Photo remixed from an original by Alan Cleaver
How does this work? According to Science Daily, sexual excitement, hunger and thirst are all triggers that can make people actually want other things, even if they seem unrelated.
[Mirjam]Tuk came up with the idea for the study while attending a long lecture. In an effort to stay alert, she drank several cups of coffee. By the end of the talk, she says, “All the coffee had reached my bladder. And that raised the question: What happens when people experience higher levels of bladder control?” … In one experiment, participants either drank five cups of water (about 750 milliliters), or took small sips of water from five separate cups. Then, after about 40 minutes — the amount of time it takes for water to reach the bladder — the researchers assessed participants’ self-control. Participants were asked to make eight choices; each was between receiving a small, but immediate, reward and a larger, but delayed, reward. For example, they could choose to receive either $US16 tomorrow or $US30 in 35 days.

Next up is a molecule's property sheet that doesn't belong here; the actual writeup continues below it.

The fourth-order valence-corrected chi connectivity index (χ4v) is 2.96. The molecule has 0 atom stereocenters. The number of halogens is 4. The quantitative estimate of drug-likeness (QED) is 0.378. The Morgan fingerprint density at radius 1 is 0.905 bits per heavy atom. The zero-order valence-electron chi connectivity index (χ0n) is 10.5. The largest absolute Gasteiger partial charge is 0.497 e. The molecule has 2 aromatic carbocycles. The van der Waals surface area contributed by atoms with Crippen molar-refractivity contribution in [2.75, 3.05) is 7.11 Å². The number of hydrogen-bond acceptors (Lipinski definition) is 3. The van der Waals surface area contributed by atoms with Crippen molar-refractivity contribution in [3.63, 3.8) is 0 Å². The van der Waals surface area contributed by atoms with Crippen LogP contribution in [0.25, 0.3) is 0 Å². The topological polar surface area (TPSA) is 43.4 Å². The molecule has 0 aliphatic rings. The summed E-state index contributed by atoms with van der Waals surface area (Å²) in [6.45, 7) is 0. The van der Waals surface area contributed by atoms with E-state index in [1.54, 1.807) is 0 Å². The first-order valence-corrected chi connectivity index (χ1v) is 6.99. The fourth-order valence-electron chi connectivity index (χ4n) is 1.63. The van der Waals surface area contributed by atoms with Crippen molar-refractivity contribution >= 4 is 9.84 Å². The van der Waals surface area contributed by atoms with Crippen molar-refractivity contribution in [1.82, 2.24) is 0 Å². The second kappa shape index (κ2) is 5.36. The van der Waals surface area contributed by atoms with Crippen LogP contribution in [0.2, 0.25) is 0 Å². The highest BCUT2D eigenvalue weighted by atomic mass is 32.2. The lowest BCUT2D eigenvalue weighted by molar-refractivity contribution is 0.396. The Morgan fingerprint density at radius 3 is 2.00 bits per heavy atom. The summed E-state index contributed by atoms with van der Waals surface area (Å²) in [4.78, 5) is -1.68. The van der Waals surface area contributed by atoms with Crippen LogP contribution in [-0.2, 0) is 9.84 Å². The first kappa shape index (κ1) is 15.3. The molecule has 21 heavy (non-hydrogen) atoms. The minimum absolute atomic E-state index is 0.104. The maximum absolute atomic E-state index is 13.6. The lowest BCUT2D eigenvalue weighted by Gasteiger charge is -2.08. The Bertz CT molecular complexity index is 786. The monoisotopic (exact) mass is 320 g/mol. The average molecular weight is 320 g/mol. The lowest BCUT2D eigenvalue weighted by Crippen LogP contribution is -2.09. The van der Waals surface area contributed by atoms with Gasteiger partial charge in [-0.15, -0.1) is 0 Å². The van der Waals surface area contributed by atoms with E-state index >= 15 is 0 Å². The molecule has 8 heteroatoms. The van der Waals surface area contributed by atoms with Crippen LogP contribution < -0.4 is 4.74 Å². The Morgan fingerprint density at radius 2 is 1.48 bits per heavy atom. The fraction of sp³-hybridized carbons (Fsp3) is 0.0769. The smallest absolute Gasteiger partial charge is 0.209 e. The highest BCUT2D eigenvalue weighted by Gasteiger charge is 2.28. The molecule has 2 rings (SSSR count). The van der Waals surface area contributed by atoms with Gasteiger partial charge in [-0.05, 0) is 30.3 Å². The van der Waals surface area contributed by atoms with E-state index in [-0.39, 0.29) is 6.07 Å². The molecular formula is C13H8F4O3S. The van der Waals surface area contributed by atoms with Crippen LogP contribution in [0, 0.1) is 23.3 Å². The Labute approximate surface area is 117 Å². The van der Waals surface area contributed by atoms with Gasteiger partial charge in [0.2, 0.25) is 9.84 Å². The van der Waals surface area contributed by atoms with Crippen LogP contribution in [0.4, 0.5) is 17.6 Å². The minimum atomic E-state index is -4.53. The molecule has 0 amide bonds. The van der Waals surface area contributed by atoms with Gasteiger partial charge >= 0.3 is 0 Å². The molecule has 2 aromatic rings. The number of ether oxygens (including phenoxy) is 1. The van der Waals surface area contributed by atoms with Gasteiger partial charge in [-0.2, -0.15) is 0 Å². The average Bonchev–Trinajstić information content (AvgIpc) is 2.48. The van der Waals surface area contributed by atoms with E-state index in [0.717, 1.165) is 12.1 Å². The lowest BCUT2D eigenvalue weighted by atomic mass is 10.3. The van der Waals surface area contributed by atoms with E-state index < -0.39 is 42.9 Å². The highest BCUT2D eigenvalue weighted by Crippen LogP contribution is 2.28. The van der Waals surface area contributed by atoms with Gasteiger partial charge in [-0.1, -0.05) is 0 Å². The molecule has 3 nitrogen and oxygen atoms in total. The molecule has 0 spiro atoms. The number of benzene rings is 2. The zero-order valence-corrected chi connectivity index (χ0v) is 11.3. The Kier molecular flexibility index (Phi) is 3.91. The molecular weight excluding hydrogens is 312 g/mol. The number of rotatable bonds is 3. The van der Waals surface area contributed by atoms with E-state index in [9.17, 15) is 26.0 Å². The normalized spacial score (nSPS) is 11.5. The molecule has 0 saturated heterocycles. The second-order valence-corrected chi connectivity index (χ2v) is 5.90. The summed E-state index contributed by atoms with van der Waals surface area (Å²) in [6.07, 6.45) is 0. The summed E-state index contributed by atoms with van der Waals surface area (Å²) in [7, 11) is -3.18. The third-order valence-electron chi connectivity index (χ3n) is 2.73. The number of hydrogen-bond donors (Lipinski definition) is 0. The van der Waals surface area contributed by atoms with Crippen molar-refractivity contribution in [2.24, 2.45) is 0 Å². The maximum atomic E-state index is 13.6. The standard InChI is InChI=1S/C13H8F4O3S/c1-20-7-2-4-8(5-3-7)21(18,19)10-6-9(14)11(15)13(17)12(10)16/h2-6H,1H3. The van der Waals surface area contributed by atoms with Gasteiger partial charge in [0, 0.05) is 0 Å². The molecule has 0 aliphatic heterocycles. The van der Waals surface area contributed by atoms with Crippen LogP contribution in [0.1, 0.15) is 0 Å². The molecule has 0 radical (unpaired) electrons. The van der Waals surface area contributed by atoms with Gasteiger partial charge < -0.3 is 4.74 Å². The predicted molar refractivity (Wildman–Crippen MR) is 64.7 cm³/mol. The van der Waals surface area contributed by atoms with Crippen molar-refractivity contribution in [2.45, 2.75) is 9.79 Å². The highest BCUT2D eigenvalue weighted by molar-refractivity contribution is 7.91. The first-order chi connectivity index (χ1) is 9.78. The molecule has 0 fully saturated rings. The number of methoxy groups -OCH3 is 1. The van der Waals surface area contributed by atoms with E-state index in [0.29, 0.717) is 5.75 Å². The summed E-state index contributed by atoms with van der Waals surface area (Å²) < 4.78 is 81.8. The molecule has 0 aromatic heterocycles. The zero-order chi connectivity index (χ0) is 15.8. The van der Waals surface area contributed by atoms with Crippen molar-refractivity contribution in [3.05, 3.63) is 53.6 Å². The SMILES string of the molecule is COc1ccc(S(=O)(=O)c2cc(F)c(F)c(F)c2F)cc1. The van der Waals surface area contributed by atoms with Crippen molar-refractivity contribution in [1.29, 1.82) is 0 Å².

The results? More often than not the people will full bladders held out for the larger reward the next day — clearly the smarter choice. Next time you need to make an important decision, try holding out until your bladder’s full. It might help.